It should not come as a surprise that a book of little literary quality (and I use the word “literary” in the loosest sense) should top the New York Times Best Seller List, but it is irritating when one considers all of the excellent novels that don’t even come within hailing distance of the hot 100.
I haven’t read the complete novel, but I did read the first several pages. Basically, I read it as an agent and editor would if it showed up their slush piles (i.e., “hook me in the first few pages or I pass on it.”) The opening didn’t hook me because the prose was not polished, the dialogue was wooden, and the scene did not interest me enough to continue reading. I didn’t even get to the porn, which seems to be the primary reason sales of this book are challenging sales figures of such authors as Stephen King and J.K. Rowling, who actually are excellent writers.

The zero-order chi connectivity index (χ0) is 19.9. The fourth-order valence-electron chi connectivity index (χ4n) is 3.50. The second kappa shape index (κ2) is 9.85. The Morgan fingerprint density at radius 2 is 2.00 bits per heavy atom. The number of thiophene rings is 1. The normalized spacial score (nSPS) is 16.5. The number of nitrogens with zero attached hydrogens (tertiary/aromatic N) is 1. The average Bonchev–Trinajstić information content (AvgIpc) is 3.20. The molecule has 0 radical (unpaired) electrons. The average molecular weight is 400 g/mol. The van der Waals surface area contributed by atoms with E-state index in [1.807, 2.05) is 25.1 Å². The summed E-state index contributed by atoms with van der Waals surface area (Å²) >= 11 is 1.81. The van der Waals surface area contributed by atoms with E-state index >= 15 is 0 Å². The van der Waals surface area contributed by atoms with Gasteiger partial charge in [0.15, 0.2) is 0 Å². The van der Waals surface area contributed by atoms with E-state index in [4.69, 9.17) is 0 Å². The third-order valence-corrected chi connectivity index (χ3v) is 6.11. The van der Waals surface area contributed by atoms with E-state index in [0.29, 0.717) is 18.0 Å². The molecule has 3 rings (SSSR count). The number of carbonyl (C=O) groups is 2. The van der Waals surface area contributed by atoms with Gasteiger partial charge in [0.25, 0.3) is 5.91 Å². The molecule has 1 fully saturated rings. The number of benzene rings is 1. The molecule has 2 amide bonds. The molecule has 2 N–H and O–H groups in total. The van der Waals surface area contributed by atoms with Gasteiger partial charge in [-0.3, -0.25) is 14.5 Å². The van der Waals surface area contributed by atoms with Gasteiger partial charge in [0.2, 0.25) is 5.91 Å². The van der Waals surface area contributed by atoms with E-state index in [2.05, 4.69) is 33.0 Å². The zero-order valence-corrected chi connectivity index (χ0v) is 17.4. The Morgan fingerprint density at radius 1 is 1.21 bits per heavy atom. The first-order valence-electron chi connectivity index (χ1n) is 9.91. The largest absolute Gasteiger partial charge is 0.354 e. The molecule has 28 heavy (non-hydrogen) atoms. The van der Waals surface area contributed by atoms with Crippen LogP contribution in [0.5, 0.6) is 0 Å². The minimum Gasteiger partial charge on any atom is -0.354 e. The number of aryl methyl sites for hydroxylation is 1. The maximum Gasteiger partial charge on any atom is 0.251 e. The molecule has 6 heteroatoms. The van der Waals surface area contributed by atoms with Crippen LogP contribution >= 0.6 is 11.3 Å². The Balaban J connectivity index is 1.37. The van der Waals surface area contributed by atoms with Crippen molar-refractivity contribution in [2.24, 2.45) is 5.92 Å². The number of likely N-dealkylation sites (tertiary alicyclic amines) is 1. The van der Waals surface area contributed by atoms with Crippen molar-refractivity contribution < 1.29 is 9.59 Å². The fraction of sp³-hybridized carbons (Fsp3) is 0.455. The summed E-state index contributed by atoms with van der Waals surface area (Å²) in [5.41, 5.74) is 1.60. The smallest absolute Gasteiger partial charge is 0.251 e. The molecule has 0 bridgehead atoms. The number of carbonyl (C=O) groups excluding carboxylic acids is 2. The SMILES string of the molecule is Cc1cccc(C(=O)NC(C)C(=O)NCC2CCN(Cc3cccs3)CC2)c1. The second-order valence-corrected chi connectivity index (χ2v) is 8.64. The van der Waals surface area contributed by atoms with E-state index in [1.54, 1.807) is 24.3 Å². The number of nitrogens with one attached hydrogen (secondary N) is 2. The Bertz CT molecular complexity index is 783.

Since I can’t speak to the content of Fifty Shades of Grey because I got bored, here’s a video of a an all-woman book club that did read the complete novel–apparently to the regret of some members in the group. The novel (and I use the word “novel” loosely) has already resulted in many parodies, one of which has been getting much press. Although I haven’t read Fifty Shames of Earl Grey, it certainly piques my interest more than the book at which it is poking fun.
“It’s very difficult to portray the brilliant aspects of this book without giving plot spoilers . . . It’s wonderfully written and the early parts of the book portray the small town atmosphere perfectly.”
Read the complete review at bookstackreviews.com
My rating: 4 of 5 stars
As young adult paranormal thriller/romances go, Red is page-turner. It tells the story of how love grows between Elodie and Sawyer. Neither of them knows the other is a werewolf when they first meet. Elodie, it turns out, is working with Sawyer’s father on a project to re-introduce the red wolf into Tennessee.